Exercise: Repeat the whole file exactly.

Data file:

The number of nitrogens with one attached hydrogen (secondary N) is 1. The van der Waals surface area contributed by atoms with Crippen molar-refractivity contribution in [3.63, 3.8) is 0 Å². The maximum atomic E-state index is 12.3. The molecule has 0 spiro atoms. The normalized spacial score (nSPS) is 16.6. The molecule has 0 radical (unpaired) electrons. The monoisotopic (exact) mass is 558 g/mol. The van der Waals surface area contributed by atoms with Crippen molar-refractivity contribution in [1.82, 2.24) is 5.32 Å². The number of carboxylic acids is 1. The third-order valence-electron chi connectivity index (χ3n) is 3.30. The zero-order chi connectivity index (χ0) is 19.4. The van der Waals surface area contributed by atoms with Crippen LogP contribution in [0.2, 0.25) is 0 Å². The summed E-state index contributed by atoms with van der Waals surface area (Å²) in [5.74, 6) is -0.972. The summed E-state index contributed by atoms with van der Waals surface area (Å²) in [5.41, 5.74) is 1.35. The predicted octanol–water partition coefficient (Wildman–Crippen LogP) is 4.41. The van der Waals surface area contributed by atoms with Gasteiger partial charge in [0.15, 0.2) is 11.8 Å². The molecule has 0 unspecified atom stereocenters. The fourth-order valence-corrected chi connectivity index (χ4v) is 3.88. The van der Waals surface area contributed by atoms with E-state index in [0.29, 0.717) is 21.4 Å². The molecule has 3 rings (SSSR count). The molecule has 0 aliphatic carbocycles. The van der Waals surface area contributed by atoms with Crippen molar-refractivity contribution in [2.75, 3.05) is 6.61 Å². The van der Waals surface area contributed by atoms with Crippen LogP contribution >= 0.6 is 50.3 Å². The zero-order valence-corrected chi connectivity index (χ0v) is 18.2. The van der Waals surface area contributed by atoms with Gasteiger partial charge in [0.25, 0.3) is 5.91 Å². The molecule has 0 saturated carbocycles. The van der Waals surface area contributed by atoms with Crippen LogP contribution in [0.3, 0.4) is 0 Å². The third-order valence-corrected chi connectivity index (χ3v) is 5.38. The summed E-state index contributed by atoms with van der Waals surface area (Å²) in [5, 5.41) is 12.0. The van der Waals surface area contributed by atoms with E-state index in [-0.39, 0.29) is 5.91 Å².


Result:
The number of nitrogens with one attached hydrogen (secondary N) is 1. The van der Waals surface area contributed by atoms with Crippen molar-refractivity contribution in [3.63, 3.8) is 0 Å². The maximum atomic E-state index is 12.3. The molecule has 0 spiro atoms. The normalized spacial score (nSPS) is 16.6. The molecule has 0 radical (unpaired) electrons. The monoisotopic (exact) mass is 558 g/mol. The van der Waals surface area contributed by atoms with Crippen molar-refractivity contribution in [1.82, 2.24) is 5.32 Å². The number of carboxylic acids is 1. The third-order valence-electron chi connectivity index (χ3n) is 3.30. The zero-order chi connectivity index (χ0) is 19.4. The van der Waals surface area contributed by atoms with Crippen LogP contribution in [0.2, 0.25) is 0 Å². The summed E-state index contributed by atoms with van der Waals surface area (Å²) in [5.74, 6) is -0.972. The summed E-state index contributed by atoms with van der Waals surface area (Å²) in [5.41, 5.74) is 1.35. The predicted octanol–water partition coefficient (Wildman–Crippen LogP) is 4.41. The van der Waals surface area contributed by atoms with Gasteiger partial charge in [0.15, 0.2) is 11.8 Å². The molecule has 0 unspecified atom stereocenters. The fourth-order valence-corrected chi connectivity index (χ4v) is 3.88. The van der Waals surface area contributed by atoms with E-state index in [0.29, 0.717) is 21.4 Å². The molecule has 3 rings (SSSR count). The molecule has 0 aliphatic carbocycles. The van der Waals surface area contributed by atoms with Crippen molar-refractivity contribution in [2.75, 3.05) is 6.61 Å². The van der Waals surface area contributed by atoms with Crippen LogP contribution >= 0.6 is 50.3 Å². The zero-order valence-corrected chi connectivity index (χ0v) is 18.2. The van der Waals surface area contributed by atoms with Gasteiger partial charge in [0.25, 0.3) is 5.91 Å². The molecule has 0 saturated carbocycles. The van der Waals surface area contributed by atoms with Crippen LogP contribution in [0.3, 0.4) is 0 Å². The third-order valence-corrected chi connectivity index (χ3v) is 5.38. The summed E-state index contributed by atoms with van der Waals surface area (Å²) in [5, 5.41) is 12.0. The van der Waals surface area contributed by atoms with E-state index in [-0.39, 0.29) is 5.91 Å².